AirportHospitalMallFireSchoolMallOfficeBlockAmbulanceStationOfficeBlockRiverVenueUrban LocationOutside Urban LocationParkIncident Response HQPoliceA&eFreewayRescueVehiclesRiver walkCommercial airspaceCarpark1a Incident Reported1b Incident control established1c Recovery requested1d Provide safe access to incident2a Response assessment2b Allocate Response2c Control deployment3a Allocate Recovery Equipment3b Allocate Medical Equipment3c Allocate crew6a Deploy Treatment to incident6b Secure for Treatment6c Call for recovery4a Deploy Recovery to incident7a Assess mobile condition7c Monitor & Report Status7d Perform Mobile Treatment7e Enable Remote Treatment5b Stabilise for transport4b Secure patient for transport6d Handover to Recovery4c Transport to A&E5c Un-Load Patient5d Move to A&E2d Request site access5a Locate Patient7b stabilise for transport5b Secure for Move5c Load Patient8a Hand over to A&E8b Assess and Monitor patient condition8c Plan Treatment8d Conduct Remote Treatment8e Conduct A&E 3.1SN-View 3d: Improved Mobile Monitoring & Treatment (IMMT) Concept Stakeholder Stories/issues – Emergency Treatment and Recovery in Scenario 3.1Each colour represents a different Stakeholder dialogueWhen an accident happens someone calls the policeEmergency Services respond and set up overall controlThe Incident Control can call for an Ambulance if neededWe assess the medical need and dispatch an AmbulanceWill need to consider new Medical equipment on-boardWe may need help from emergency service to recover the patientAt what point can treatment start?Once we arrive, we need to stabilise the patient and move to the ambulanceWe can start to monitor and assess in the vehicleWill need to share this with A&EA&E staff begin to assess and plan when we get the data reportThis will now start as soon as the Ambulance start to send dataCan we share our Plans with the Ambulance and help them provide treatment?Will need to Plan and deliver out new Mobile TreatmentHow will A&E help with this?A&E take over treatment once the patient arrivesIf we have staff involved as soon as the assessment start we can offer Remote supportWhat extra support do Medical Crew need?How do we keep them safe?What if we complete the treatment or patient dies?We are controlling a Medical Response, not just a recovery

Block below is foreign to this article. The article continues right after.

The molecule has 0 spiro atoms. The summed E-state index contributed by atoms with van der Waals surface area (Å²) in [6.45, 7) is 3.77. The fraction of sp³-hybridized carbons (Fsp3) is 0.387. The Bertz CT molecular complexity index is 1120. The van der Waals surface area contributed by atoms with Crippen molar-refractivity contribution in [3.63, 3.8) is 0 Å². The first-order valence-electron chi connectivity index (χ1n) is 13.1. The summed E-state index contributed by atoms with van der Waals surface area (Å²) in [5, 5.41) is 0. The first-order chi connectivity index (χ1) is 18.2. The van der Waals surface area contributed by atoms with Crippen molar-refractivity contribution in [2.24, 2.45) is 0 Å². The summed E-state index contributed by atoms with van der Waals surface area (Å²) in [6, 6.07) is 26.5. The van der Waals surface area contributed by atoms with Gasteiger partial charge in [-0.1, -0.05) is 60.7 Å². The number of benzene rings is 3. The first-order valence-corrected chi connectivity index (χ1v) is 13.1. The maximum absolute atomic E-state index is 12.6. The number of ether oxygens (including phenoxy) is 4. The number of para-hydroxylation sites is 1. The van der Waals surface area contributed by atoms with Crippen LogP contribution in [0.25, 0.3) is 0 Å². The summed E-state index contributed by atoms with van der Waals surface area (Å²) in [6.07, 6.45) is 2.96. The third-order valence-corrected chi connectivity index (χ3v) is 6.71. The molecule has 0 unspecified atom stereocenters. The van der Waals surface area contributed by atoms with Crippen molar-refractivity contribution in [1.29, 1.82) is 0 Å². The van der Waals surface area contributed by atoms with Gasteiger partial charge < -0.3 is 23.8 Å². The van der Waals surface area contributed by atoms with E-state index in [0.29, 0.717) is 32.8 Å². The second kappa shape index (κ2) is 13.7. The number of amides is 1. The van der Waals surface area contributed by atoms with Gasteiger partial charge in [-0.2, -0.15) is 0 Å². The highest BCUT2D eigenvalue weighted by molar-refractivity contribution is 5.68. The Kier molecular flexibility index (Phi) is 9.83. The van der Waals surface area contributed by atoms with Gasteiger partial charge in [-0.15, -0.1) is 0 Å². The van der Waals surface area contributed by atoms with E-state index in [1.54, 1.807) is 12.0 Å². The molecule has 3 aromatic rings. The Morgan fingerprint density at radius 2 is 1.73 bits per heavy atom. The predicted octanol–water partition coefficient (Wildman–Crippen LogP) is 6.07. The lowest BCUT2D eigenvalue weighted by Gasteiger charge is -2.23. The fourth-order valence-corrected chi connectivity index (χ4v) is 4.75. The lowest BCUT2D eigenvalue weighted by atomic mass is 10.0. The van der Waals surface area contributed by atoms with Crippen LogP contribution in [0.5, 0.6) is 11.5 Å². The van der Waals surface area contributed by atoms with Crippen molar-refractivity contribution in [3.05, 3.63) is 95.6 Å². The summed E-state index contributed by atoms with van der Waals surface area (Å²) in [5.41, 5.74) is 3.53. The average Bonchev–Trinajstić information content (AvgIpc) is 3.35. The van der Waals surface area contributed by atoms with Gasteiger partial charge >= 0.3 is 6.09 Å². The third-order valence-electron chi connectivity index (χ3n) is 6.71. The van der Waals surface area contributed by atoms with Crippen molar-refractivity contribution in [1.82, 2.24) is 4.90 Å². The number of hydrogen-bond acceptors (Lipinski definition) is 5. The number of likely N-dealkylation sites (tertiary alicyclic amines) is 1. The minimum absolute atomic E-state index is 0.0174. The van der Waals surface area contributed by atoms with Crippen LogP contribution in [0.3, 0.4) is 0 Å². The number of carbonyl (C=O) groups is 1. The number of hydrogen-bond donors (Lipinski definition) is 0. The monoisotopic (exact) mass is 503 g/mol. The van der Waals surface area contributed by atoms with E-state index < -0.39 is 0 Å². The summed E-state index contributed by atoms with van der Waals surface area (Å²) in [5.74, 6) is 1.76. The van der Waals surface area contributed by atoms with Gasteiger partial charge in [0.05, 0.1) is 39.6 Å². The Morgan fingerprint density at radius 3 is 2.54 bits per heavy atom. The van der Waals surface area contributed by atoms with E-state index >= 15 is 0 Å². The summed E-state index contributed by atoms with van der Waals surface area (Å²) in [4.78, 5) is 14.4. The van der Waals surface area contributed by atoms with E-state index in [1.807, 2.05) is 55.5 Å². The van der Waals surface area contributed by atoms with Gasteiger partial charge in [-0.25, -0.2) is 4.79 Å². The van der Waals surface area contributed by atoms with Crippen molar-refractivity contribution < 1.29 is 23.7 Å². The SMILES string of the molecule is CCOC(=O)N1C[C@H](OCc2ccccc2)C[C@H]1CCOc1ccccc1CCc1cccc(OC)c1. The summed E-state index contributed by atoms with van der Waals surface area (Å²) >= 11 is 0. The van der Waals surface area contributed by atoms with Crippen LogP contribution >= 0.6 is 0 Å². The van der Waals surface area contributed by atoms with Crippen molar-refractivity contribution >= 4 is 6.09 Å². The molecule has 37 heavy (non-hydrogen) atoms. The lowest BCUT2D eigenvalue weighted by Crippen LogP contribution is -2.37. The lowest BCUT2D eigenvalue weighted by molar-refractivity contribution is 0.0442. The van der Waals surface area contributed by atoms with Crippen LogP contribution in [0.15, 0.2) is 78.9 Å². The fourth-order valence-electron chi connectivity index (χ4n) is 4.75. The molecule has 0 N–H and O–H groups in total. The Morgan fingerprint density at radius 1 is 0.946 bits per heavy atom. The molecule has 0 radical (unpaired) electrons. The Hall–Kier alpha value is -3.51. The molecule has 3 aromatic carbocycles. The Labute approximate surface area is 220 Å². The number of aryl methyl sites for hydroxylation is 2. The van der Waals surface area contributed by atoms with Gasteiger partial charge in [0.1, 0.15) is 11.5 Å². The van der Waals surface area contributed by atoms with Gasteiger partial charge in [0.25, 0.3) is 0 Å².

IncidentControlA&EPublic/EmergencyServicesMobile Medical ResponseSystemRecovery ResponseSystemResponseControlReport IncidentIncident Planning ResponseReportSecure PatientTransport PatientUnload PatientLocate PatientMonitorPatientAssess PatientA&E TreatmentHospitalReleasePatientAdmitPatientIncidentReportResponseSupportPrepareVehiclesPlan TreatmentMobileTreatmentProvide Clearance & AccessDeployMedical ResponseDeployRecovery ResponsePlanResponseLocate PatientNavigate toIncidentNavigate toIncidentRe SupplyVehiclesSN View 3b IMMT Concept Level Emergency Treatment & Recovery Move PatientMonitorPatientRequestRecoveryStabilise PatientRemotelyControlledTreatmentSN-View 3b: Improved Mobile Monitoring & Treatment (IMMT) Concept Dynamic Behaviour Level 1 – contribution to Emergency Treatment and Recovery scenario 3.1
RecoverPatientControlRecovery ResponsePrepareAssetsTransportPatientPatientsPolice/Emergency ServicesPublicReportIncidentIncidentControlEmergency Recovery Service Scenario 3.1RecoveryPlatform<><>MobileStabilise<>DismountedPatientTransport<>Amb.RecoveryCrewA&EEnsure SafeAccess<>MobilitySupportRecoveryControlMobileTreatmentSN-View 3a: Improved Mobile Monitoring & Treatment (IMMT) Concept Static Behaviour Level 2– SoI contribution to Emergency Recovery Service in Scenario 3.1uc SN View 3a IMMT Concept Scenario 3.1 – Level 2 Emergency Recovery ServiceCall forRecovery<>
EmergencyTreatmentAssessPatientPatientsPublicEmergency Treatment Service Scenario 3.1A&E SustainmentAssessMobilePatientProvideUpdatesA&EAdminMobileStabilise<><>AdmitPatientTransferPatient<>HospitalAdminControlMedicalResponsePrepare/SustainAssetsResponseControlMobilitySupportTreatment Platform<><>MobileTreatment<>A&EMobileTreatmentShare Real-TimeAssessment<>SN-View 3a: Improved Mobile Monitoring & Treatment (IMMT) Concept Static Behaviour Level 2– Scenario 3.1 (Version 2 – Extended Stakeholder discussions)uc SN View 2a IMMT Concept Scenario 3.1 Level 2 Emergency Treatment Service (V2)RemoteTreatment<>Call forRecovery<><>